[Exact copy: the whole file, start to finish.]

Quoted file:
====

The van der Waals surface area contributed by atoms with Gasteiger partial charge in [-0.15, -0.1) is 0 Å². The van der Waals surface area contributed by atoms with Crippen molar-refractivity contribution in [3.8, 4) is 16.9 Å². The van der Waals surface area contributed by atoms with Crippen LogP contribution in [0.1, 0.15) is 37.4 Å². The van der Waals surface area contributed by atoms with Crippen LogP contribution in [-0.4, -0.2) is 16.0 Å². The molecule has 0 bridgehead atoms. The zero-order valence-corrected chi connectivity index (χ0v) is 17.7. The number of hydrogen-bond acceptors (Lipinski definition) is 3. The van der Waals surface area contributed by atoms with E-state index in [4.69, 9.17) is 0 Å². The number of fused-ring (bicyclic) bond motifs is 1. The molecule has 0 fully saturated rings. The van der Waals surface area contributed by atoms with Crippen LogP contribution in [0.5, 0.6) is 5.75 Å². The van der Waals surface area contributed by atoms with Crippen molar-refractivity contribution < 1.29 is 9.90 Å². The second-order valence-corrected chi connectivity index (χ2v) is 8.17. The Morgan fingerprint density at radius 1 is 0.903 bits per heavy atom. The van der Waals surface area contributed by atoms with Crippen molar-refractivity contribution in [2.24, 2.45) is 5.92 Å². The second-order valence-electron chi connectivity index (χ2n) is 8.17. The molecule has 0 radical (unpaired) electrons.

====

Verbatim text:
The van der Waals surface area contributed by atoms with Gasteiger partial charge in [-0.15, -0.1) is 0 Å². The van der Waals surface area contributed by atoms with Crippen molar-refractivity contribution in [3.8, 4) is 16.9 Å². The van der Waals surface area contributed by atoms with Crippen LogP contribution in [0.1, 0.15) is 37.4 Å². The van der Waals surface area contributed by atoms with Crippen LogP contribution in [-0.4, -0.2) is 16.0 Å². The molecule has 0 bridgehead atoms. The zero-order valence-corrected chi connectivity index (χ0v) is 17.7. The number of hydrogen-bond acceptors (Lipinski definition) is 3. The van der Waals surface area contributed by atoms with E-state index in [4.69, 9.17) is 0 Å². The number of fused-ring (bicyclic) bond motifs is 1. The molecule has 0 fully saturated rings. The van der Waals surface area contributed by atoms with Crippen LogP contribution in [0.5, 0.6) is 5.75 Å². The van der Waals surface area contributed by atoms with Crippen molar-refractivity contribution < 1.29 is 9.90 Å². The second-order valence-corrected chi connectivity index (χ2v) is 8.17. The Morgan fingerprint density at radius 1 is 0.903 bits per heavy atom. The van der Waals surface area contributed by atoms with Crippen molar-refractivity contribution in [2.24, 2.45) is 5.92 Å². The second-order valence-electron chi connectivity index (χ2n) is 8.17. The molecule has 0 radical (unpaired) electrons.